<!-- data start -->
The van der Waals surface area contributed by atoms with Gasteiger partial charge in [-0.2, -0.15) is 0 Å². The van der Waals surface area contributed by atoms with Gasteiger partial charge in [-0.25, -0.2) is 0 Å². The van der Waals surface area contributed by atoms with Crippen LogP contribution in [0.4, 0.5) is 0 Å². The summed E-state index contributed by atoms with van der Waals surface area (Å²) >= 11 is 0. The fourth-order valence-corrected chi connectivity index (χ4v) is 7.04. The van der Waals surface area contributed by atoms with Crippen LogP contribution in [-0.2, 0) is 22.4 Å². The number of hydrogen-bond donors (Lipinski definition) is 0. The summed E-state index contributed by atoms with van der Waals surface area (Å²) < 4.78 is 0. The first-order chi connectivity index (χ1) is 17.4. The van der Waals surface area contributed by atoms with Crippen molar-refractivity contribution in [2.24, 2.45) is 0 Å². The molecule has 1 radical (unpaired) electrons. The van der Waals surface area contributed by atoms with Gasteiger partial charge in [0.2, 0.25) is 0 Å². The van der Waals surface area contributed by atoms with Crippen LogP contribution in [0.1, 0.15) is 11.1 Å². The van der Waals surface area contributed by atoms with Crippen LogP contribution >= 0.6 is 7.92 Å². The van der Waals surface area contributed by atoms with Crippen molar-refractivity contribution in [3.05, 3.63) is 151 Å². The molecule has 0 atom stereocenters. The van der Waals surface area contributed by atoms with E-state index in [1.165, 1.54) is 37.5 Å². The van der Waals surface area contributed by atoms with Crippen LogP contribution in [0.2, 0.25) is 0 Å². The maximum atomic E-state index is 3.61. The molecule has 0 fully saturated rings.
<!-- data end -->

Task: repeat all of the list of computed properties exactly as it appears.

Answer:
The van der Waals surface area contributed by atoms with Gasteiger partial charge in [-0.2, -0.15) is 0 Å². The van der Waals surface area contributed by atoms with Gasteiger partial charge in [-0.25, -0.2) is 0 Å². The van der Waals surface area contributed by atoms with Crippen LogP contribution in [0.4, 0.5) is 0 Å². The summed E-state index contributed by atoms with van der Waals surface area (Å²) >= 11 is 0. The fourth-order valence-corrected chi connectivity index (χ4v) is 7.04. The van der Waals surface area contributed by atoms with Crippen LogP contribution in [-0.2, 0) is 22.4 Å². The number of hydrogen-bond donors (Lipinski definition) is 0. The summed E-state index contributed by atoms with van der Waals surface area (Å²) < 4.78 is 0. The first-order chi connectivity index (χ1) is 17.4. The van der Waals surface area contributed by atoms with Crippen molar-refractivity contribution in [2.24, 2.45) is 0 Å². The molecule has 1 radical (unpaired) electrons. The van der Waals surface area contributed by atoms with Gasteiger partial charge in [0.2, 0.25) is 0 Å². The van der Waals surface area contributed by atoms with Crippen LogP contribution in [0.1, 0.15) is 11.1 Å². The van der Waals surface area contributed by atoms with Crippen LogP contribution >= 0.6 is 7.92 Å². The van der Waals surface area contributed by atoms with Crippen molar-refractivity contribution in [3.05, 3.63) is 151 Å². The molecule has 0 atom stereocenters. The van der Waals surface area contributed by atoms with E-state index in [1.165, 1.54) is 37.5 Å². The van der Waals surface area contributed by atoms with Crippen LogP contribution in [0.2, 0.25) is 0 Å². The maximum atomic E-state index is 3.61. The molecule has 0 fully saturated rings.